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n Legislation delaying the requirement to maintain a multiline telephone system (MLTS) that automatically provides detailed location data to the 9-1-1 dispatcher is now law. Public Act 30 of 2019 requires buildings over 7,000 square feet containing MLTSs to comply with this standard by Jan. 1, 2020. However, penalties for noncompliance ($500-5,000 per offense) will not start until Jan. 1, 2021. The new law provides several exceptions. Please see retailers.com, “Government Affairs News,” for details. n The Michigan House Tax Policy Committee advanced the MRA-supported Wayfair codification and marketplace bills that would require marketplaces like Amazon to collect Michigan sales tax on behalf of third-party sellers selling to Michigan customers. The four-bill package now goes before the House Ways and Means Committee for a vote. n Both the House and Senate Health Policy Committees reported e-prescribing legislation (HB 4217, SB 248, SB 254). Requiring prescriptions to be sent electronically to the pharmacy will reduce fraud and prescription errors. The legislation also provides consumer benefits of less time waiting at the pharmacy and increased likelihood of customers remembering to pick up and take their medication, improving their health outcomes. n Legislation to limit sales of cough syrup or other medication containing dextromethorphan to minors was recently approved by the House. HB 4412 will require retailers to check ID for any individuals who appear under age 25 before selling the product. An initial violation of the act will be penalized with a warning letter and subsequent violations will carry a fine of $50-$100. If approved by the Senate, the new law will take effect Jan. 1, 2020. n Legislation to reduce vaping among Michigan teens is now law. Public Acts 17 and 18 of 2019 prohibit a person from selling or giving a vapor product or alternative nicotine product to a minor and increase the monetary penalty for doing so. Also under the new laws, retailers must store nicotine products behind the counter or in a locked case or face a civil infraction and a fine. Stores that sell e-cigarettes and other nicotine and tobacco products must display updated signs that will be provided by the department. The new laws take effect Sept. 2, 2019.
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Supreme Court rules to protect SNAP data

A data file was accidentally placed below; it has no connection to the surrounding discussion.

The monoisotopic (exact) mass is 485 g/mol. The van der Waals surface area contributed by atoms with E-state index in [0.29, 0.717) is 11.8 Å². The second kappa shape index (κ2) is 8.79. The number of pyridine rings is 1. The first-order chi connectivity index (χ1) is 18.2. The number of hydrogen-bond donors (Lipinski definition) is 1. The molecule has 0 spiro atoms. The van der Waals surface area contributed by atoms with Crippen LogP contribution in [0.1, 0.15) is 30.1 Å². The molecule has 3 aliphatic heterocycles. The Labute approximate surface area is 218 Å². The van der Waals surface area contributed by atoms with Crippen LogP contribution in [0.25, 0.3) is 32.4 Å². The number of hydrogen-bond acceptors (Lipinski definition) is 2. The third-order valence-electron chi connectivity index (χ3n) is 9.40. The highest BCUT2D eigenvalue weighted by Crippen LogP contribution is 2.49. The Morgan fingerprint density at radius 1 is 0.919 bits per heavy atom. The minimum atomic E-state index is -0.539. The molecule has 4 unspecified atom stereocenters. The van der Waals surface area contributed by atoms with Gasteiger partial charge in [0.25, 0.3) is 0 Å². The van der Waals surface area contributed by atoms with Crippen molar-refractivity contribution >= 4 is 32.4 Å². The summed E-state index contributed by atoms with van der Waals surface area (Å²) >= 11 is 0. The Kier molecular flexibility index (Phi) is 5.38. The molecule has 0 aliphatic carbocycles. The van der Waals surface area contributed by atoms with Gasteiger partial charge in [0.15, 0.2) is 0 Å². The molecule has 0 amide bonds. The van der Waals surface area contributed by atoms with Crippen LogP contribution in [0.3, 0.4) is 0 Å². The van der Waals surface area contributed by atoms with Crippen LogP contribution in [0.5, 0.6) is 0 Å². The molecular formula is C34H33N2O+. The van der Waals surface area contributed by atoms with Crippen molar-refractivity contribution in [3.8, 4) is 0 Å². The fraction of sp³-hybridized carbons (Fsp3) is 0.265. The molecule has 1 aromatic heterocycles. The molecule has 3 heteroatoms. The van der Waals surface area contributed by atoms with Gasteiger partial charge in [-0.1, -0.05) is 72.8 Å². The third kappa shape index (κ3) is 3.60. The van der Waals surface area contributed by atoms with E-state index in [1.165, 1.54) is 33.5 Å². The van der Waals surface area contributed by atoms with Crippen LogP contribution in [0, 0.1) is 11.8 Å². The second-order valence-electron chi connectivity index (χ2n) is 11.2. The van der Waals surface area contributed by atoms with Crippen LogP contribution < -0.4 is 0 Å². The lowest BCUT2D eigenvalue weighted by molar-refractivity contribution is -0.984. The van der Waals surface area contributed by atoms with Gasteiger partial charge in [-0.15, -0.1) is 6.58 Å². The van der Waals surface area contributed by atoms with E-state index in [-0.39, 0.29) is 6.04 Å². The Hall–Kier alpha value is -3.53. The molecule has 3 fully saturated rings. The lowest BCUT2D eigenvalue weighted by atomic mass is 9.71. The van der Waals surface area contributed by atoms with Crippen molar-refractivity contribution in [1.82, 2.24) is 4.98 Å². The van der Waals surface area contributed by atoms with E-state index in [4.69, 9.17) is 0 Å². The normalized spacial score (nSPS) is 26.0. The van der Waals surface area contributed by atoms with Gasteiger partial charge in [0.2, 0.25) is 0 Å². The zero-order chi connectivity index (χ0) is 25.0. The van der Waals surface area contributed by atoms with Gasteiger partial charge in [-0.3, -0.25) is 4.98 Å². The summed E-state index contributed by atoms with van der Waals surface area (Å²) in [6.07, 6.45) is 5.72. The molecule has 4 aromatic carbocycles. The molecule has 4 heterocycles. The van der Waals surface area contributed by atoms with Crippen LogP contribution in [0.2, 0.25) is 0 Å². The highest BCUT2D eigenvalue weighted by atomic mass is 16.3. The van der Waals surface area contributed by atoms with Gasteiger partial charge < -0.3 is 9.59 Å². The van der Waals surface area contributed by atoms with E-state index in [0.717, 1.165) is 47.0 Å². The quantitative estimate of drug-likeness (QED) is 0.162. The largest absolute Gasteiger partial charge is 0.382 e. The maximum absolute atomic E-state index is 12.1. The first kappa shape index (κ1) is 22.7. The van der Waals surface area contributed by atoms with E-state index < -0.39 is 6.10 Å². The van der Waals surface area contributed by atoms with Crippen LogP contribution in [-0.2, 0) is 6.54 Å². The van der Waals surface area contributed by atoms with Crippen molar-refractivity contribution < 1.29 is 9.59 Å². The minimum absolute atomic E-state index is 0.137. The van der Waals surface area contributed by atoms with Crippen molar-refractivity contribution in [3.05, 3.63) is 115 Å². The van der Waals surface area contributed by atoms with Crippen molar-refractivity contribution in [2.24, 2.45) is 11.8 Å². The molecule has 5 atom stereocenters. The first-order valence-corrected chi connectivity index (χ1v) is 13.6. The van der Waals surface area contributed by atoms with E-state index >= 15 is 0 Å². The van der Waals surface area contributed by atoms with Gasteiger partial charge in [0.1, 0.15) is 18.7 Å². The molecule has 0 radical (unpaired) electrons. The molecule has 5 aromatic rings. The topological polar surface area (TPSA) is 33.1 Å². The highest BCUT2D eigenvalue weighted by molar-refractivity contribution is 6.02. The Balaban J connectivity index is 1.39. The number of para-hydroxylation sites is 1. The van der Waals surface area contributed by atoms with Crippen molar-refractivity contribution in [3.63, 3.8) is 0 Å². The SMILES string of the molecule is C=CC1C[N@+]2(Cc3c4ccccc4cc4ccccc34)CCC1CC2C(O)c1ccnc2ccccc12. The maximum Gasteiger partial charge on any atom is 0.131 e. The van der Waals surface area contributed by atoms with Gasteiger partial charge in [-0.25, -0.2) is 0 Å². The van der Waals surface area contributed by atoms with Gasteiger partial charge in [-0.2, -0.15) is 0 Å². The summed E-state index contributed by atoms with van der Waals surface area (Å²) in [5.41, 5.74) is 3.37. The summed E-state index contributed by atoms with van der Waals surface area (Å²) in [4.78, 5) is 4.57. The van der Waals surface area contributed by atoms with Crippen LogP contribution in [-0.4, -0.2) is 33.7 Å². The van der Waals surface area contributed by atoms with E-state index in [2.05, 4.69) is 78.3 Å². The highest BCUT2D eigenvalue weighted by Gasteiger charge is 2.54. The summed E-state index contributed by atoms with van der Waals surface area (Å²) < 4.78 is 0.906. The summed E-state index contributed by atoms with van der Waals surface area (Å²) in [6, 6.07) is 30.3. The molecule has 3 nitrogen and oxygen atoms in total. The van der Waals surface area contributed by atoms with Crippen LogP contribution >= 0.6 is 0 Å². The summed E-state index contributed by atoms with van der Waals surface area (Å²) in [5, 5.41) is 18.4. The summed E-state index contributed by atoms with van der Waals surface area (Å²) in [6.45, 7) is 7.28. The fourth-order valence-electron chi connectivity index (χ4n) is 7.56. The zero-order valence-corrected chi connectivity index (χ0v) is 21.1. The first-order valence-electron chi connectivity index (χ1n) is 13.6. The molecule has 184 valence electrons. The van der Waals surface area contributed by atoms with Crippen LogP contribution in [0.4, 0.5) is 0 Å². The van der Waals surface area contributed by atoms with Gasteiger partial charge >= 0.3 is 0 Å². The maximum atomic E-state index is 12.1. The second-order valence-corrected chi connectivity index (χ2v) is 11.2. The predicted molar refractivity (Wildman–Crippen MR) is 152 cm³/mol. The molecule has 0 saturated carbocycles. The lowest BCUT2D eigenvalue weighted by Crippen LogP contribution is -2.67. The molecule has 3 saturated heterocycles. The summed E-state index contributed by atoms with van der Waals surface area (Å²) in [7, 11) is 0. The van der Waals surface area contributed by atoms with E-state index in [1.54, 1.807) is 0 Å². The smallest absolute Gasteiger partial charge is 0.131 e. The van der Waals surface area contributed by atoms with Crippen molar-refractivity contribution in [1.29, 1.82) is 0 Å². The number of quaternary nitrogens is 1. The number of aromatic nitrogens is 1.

On June 24, the U.S. Supreme Court ruled 6-3 that the USDA is not required to release a store’s Supplemental Nutrition Assistance Program (SNAP) redemption data under the Freedom of Information Act (FOIA). The case originated in 2011 when the Argus Leader, a South Dakota newspaper, submitted a FOIA request to USDA seeking annual store-level SNAP redemption data for more than 300,000 SNAP-authorized retailers during a five-year period. The USDA declined, and the newspaper sued. When a lower court sided with the newspaper and USDA declined to appeal, the Food Marketing Institute intervened with an appeal. In May 2018 the appeals court ruled against FMI, and FMI appealed to the Supreme Court. In August, the Supreme Court temporarily halted the release of the SNAP data, keeping it private during the appeals process. Now, with the June Supreme Court ruling, store-level SNAP data will remain private. The Supreme Court concluded that store-level SNAP data qualifies as “confidential” under the legal standard (Exemption 4 of FOIA). Exemption 4 protects from mandatory disclosure a private party’s “commercial or financial information” when that information, which the government happens to have in its possession, is “confidential.” The opinion reverses a 1974 lower court interpretation of “confidential” that determined private information would not be deemed “confidential” unless its disclosure would cause “substantial competitive harm.” The Supreme Court rejected that approach. FMI believes that the new standard will protect private financial information today and in the future: “We agree with the Supreme Court’s ruling that a 45-yearold interpretation of what constitutes ‘confidential commercial and financial information’ required reexamination,” FMI President and CEO Leslie Sarasin said. “The nation’s grocery stores have long kept confidential the amount consumers spend at individual stores whether through payment by cash, credit, debit or the Supplemental Nutrition Assistance Program.”